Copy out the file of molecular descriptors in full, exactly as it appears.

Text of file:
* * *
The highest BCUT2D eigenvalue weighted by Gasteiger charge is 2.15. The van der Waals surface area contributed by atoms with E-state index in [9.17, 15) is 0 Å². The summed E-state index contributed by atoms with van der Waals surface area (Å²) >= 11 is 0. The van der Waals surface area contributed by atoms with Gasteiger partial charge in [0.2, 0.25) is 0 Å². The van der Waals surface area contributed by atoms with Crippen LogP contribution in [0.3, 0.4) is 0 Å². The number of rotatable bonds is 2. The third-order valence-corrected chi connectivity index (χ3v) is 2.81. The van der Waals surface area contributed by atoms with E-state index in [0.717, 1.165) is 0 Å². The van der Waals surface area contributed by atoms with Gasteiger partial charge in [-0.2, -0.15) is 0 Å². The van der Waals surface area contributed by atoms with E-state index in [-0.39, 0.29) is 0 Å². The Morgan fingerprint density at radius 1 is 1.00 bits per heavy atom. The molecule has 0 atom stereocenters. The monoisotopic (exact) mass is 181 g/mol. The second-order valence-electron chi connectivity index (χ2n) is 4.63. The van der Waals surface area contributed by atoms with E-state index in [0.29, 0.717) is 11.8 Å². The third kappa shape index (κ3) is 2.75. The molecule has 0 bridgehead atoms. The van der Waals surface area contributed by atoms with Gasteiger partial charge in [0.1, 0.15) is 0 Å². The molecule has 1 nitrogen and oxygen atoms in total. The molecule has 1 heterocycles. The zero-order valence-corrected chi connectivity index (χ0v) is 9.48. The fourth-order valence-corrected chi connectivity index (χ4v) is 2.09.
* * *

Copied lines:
The highest BCUT2D eigenvalue weighted by Gasteiger charge is 2.15. The van der Waals surface area contributed by atoms with E-state index in [9.17, 15) is 0 Å². The summed E-state index contributed by atoms with van der Waals surface area (Å²) >= 11 is 0. The van der Waals surface area contributed by atoms with Gasteiger partial charge in [0.2, 0.25) is 0 Å². The van der Waals surface area contributed by atoms with Crippen LogP contribution in [0.3, 0.4) is 0 Å². The number of rotatable bonds is 2. The third-order valence-corrected chi connectivity index (χ3v) is 2.81. The van der Waals surface area contributed by atoms with E-state index in [0.717, 1.165) is 0 Å². The van der Waals surface area contributed by atoms with Gasteiger partial charge in [-0.2, -0.15) is 0 Å². The van der Waals surface area contributed by atoms with E-state index in [-0.39, 0.29) is 0 Å². The Morgan fingerprint density at radius 1 is 1.00 bits per heavy atom. The molecule has 0 atom stereocenters. The monoisotopic (exact) mass is 181 g/mol. The second-order valence-electron chi connectivity index (χ2n) is 4.63. The van der Waals surface area contributed by atoms with E-state index in [0.29, 0.717) is 11.8 Å². The third kappa shape index (κ3) is 2.75. The molecule has 0 bridgehead atoms. The van der Waals surface area contributed by atoms with Gasteiger partial charge in [0.1, 0.15) is 0 Å². The molecule has 1 nitrogen and oxygen atoms in total. The molecule has 1 heterocycles. The zero-order valence-corrected chi connectivity index (χ0v) is 9.48. The fourth-order valence-corrected chi connectivity index (χ4v) is 2.09.